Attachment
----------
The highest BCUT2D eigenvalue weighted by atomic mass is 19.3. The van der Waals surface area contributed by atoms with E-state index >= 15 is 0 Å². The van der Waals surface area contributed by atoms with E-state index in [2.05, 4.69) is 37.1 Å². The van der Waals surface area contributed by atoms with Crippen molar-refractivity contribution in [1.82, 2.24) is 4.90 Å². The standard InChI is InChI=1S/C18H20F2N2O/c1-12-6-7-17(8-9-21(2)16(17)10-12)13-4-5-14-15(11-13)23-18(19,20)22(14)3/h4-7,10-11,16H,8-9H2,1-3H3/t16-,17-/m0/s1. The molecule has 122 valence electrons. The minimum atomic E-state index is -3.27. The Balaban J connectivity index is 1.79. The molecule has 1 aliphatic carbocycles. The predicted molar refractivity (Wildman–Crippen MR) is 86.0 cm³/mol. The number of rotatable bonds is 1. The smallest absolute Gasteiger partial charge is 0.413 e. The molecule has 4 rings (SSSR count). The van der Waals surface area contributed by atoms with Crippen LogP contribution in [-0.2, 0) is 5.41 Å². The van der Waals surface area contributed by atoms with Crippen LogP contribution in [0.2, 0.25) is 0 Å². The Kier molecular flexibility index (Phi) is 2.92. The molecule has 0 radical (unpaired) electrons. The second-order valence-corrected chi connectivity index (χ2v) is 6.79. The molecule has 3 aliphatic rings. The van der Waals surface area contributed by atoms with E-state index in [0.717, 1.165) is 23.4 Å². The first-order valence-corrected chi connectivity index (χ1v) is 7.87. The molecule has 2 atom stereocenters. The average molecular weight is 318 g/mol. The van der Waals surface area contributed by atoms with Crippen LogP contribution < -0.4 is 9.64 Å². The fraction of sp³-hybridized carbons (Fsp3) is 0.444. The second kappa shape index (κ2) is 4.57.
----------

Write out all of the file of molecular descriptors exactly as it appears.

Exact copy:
The highest BCUT2D eigenvalue weighted by atomic mass is 19.3. The van der Waals surface area contributed by atoms with E-state index >= 15 is 0 Å². The van der Waals surface area contributed by atoms with E-state index in [2.05, 4.69) is 37.1 Å². The van der Waals surface area contributed by atoms with Crippen molar-refractivity contribution in [1.82, 2.24) is 4.90 Å². The standard InChI is InChI=1S/C18H20F2N2O/c1-12-6-7-17(8-9-21(2)16(17)10-12)13-4-5-14-15(11-13)23-18(19,20)22(14)3/h4-7,10-11,16H,8-9H2,1-3H3/t16-,17-/m0/s1. The molecule has 122 valence electrons. The minimum atomic E-state index is -3.27. The Balaban J connectivity index is 1.79. The molecule has 1 aliphatic carbocycles. The predicted molar refractivity (Wildman–Crippen MR) is 86.0 cm³/mol. The number of rotatable bonds is 1. The smallest absolute Gasteiger partial charge is 0.413 e. The molecule has 4 rings (SSSR count). The van der Waals surface area contributed by atoms with Crippen LogP contribution in [-0.2, 0) is 5.41 Å². The van der Waals surface area contributed by atoms with Crippen LogP contribution in [0.2, 0.25) is 0 Å². The Kier molecular flexibility index (Phi) is 2.92. The molecule has 0 radical (unpaired) electrons. The second-order valence-corrected chi connectivity index (χ2v) is 6.79. The molecule has 3 aliphatic rings. The van der Waals surface area contributed by atoms with E-state index in [0.717, 1.165) is 23.4 Å². The first-order valence-corrected chi connectivity index (χ1v) is 7.87. The molecule has 2 atom stereocenters. The average molecular weight is 318 g/mol. The van der Waals surface area contributed by atoms with Crippen LogP contribution < -0.4 is 9.64 Å². The fraction of sp³-hybridized carbons (Fsp3) is 0.444. The second kappa shape index (κ2) is 4.57.